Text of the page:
Unfortunately, at a time when these spaces are so necessary, they are also rapidly disappearing. Denver, like Atlanta, has one lesbian bar; at last count, there are only 27 left in the U.S. There are lots of culprits for the lesbian bar apocalypse: rising rent, gentrifying gayborhoods, the ubiquity of online dating…the list goes on. “Because society has been built against us, we don’t have the leisure dollars to keep queer spaces open,” said Jo McDaniel, co-owner of As You Are bar in Washington, D.C., in a 2021 documentary by the Lesbian Bar Project, which raised money for struggling bars during the ongoing COVID-19 pandemic.
Pop-up parties aren’t a replacement for brick-and-mortar lesbian establishments, of which we need and deserve many (HCO often partners with Denver’s lesbian bar, Blush & Blu, for events, and many Second Friday Atlanta patrons are regulars at My Sister’s Room.) But across the country, they have become a practical solution to a growing problem: how do you build community when community spaces are disappearing?
Queer community is at the heart of queer thriving. Social connection and a sense of belonging are crucial factors in living a long and healthy life. For marginalized communities, the ability to connect with each other is how we feel less alone, make sense of our place in the world, and enjoy the deep pleasure of being ourselves. The loss of America’s lesbian bars has reduced such opportunities, leaving queer women, nonbinary people, and trans folks struggling to find each other in a world increasingly atomized by digital life. “People in this community, they want to be around each other, they want to meet each other,” said Prete.
Given queer women’s desire for physical gathering and the dwindling number of bars to support that gathering, pop-up parties provide a flexible alternative with a low barrier to entry. They’ve cropped up in cities and towns around the country, including Madison, Seattle, and Los Angeles. Supper clubs—like Alex Koones’ wildly popular Babetown in New York—are another form of queer gathering that has taken off around the country.
And unlike running a bar, hosting a pop-up party can be more of a hobby: all the lesbian party organizers I spoke with have full-time jobs. At Second Friday Atlanta, ticket sales mostly go towards covering event costs—Prete and Blanco pay themselves a small amount for prep work, and the rest goes to a local LGBTQ+ charity. Neither has a background in event planning, but they had a general sense of what a good party requires, and neither was scared to pull out a phone and start making calls.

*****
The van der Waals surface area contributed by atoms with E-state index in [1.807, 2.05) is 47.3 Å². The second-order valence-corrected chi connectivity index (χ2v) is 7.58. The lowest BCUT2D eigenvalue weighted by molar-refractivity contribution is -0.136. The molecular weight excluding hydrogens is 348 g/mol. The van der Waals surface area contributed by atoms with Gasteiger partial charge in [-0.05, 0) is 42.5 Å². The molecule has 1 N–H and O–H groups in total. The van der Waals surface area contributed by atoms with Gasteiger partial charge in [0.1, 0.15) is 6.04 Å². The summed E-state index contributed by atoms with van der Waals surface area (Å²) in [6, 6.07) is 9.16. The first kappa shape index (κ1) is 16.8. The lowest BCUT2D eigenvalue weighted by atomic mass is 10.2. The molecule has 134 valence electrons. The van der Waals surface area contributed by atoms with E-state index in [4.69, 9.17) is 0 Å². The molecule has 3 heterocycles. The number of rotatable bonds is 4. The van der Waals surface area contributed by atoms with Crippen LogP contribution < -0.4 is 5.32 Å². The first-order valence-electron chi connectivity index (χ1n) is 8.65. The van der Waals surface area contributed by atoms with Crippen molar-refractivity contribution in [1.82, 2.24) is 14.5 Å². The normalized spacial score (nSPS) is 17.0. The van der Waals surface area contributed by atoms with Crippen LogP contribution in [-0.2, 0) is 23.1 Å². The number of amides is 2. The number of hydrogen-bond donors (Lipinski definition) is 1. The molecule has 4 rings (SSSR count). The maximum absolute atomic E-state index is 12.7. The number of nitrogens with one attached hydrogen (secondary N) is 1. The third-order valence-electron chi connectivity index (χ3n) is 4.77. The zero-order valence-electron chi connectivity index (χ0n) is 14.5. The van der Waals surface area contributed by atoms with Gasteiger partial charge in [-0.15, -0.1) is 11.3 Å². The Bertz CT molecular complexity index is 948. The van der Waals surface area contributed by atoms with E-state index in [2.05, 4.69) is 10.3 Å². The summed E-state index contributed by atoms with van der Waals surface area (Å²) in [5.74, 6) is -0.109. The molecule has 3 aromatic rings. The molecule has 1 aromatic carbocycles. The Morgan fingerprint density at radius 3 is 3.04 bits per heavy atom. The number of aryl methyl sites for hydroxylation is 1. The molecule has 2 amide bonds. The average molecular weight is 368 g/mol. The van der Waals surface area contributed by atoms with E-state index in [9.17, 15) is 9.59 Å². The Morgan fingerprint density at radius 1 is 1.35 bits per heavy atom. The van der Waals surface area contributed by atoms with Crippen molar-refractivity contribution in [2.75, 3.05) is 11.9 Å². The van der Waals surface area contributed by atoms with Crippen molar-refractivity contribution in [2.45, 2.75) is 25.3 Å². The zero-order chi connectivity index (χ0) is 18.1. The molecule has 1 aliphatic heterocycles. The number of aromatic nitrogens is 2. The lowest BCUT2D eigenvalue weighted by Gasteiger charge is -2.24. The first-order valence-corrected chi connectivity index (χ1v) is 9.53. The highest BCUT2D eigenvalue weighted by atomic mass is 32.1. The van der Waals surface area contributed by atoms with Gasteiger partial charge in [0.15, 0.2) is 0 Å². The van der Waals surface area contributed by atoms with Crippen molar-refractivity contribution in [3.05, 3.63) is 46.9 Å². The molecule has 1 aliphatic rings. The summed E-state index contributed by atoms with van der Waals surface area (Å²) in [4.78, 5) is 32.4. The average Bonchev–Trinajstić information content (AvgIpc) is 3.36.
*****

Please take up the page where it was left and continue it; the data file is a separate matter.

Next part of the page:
The work has paid off: the last few events have drawn 500 people, filling the latest venue to capacity. But for Prete and Blanco, turning a tipsy pride idea into a thriving queer community has been all the reward they need. “Seeing everyone on the dance floor, dancing and being themselves—that makes me so happy that we’ve created this,” Blanco said.
As the event has grown, it’s become a connection hub for other queer women’s events: local queer sports leagues table at the party, and a lesbian-owned coffee shop sells merch. And for some out-of-town attendees, seeing the something-from-nothing approach that created Second Fridays inspired them to do the same at home.
“We were like, oh my God, this is amazing—why can’t Athens have something like this?” Marlise Sifre told me. She and her wife had recently moved to Athens, Georgia after years in the UK, and were struggling to find queer community in the small college town. “There’s not even really a gay bar at all in Athens,” said Sifre. “For queer people in general, but specifically queer women—there’s nothing for us.”
After attending the Atlanta event last fall, she and her wife decided to try something similar. They made an Instagram account for the event and asked friends to recommend venues, photographers, and DJs. They held their first event this February—it sold out with a waitlist. “It’s really clear that queer women want to congregate and have that space,” Sifre told me.
“It’s like they say—if you build it, they will come.”♦